As diseases go, melanoma and Parkinson’s seem poles apart. Melanoma is the deadliest form of skin cancer, whereas Parkinson’s disease has debilitating neurological effects. However, despite their apparent differences, research points to a surprising link between the two.
A Harvard study spanning two decades followed the health 132,000 men and women, none of whom started with Parkinson’s. However, 543 cases were reported over the years. Analyzing each participant’s family and personal melanoma history, the researchers found that a genetic tendency towards melanoma almost doubles a person’s likelihood for developing Parkinson’s.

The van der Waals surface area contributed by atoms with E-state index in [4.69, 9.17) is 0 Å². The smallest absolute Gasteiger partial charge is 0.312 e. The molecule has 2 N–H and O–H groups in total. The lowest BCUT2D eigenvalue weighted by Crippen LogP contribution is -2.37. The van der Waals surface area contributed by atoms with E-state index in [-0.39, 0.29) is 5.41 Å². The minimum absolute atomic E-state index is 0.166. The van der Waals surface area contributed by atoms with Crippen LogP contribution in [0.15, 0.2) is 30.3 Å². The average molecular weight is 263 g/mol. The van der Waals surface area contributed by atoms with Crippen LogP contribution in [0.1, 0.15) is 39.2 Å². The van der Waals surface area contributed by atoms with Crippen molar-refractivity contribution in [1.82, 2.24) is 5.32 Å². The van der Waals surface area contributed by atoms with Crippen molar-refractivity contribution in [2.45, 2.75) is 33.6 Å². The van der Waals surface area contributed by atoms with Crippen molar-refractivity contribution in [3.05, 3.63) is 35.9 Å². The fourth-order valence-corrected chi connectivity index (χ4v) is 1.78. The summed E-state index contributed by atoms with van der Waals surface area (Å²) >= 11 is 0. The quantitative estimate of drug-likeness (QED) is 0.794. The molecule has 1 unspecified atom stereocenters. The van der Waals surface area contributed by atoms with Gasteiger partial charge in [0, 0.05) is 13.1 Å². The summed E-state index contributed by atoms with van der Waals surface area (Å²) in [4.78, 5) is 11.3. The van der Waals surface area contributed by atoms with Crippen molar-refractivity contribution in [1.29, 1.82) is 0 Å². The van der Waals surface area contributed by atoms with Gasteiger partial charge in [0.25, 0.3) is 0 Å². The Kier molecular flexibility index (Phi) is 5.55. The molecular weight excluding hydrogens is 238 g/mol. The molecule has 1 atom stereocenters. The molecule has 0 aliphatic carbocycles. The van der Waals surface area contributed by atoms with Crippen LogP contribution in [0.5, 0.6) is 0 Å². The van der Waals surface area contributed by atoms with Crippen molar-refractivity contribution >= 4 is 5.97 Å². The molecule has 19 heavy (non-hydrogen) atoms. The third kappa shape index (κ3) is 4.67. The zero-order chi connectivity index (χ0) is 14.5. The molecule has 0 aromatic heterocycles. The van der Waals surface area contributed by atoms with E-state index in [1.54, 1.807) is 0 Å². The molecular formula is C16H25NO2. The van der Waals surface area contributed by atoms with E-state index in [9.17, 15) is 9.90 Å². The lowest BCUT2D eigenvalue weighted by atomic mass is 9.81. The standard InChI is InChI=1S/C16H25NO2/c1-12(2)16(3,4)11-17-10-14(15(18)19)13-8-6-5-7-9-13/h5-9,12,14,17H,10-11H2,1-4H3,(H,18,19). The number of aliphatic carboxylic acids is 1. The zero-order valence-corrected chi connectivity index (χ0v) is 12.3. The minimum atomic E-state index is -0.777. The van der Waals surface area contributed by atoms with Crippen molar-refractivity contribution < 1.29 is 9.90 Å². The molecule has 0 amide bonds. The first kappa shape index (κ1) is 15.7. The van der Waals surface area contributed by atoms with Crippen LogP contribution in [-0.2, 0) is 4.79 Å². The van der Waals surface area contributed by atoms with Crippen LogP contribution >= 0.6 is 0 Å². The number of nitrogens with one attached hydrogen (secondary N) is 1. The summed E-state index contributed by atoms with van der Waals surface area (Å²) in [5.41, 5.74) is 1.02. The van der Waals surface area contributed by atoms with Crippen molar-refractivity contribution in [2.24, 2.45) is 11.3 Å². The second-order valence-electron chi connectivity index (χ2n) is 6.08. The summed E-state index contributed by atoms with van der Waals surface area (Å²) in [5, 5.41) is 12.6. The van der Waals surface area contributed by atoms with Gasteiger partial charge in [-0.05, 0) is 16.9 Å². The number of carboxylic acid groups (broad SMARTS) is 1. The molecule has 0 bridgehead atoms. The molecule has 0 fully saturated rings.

Although theories about the connection are in their earliest stages, the researchers believe there may be similar genetic mechanisms intrinsic to both conditions.
“The metabolism of pigments, and genes that encode the proteins in this process, may, at least in part, explain this association,” Dr. Xiang Gao told Reuters last year. And if the association can be verified with further studies, it may mean better preventative care in the future.
“Our findings, if confirmed,” Gao continued, “will help clinicians to identify high-risk populations for Parkinson’s disease.”
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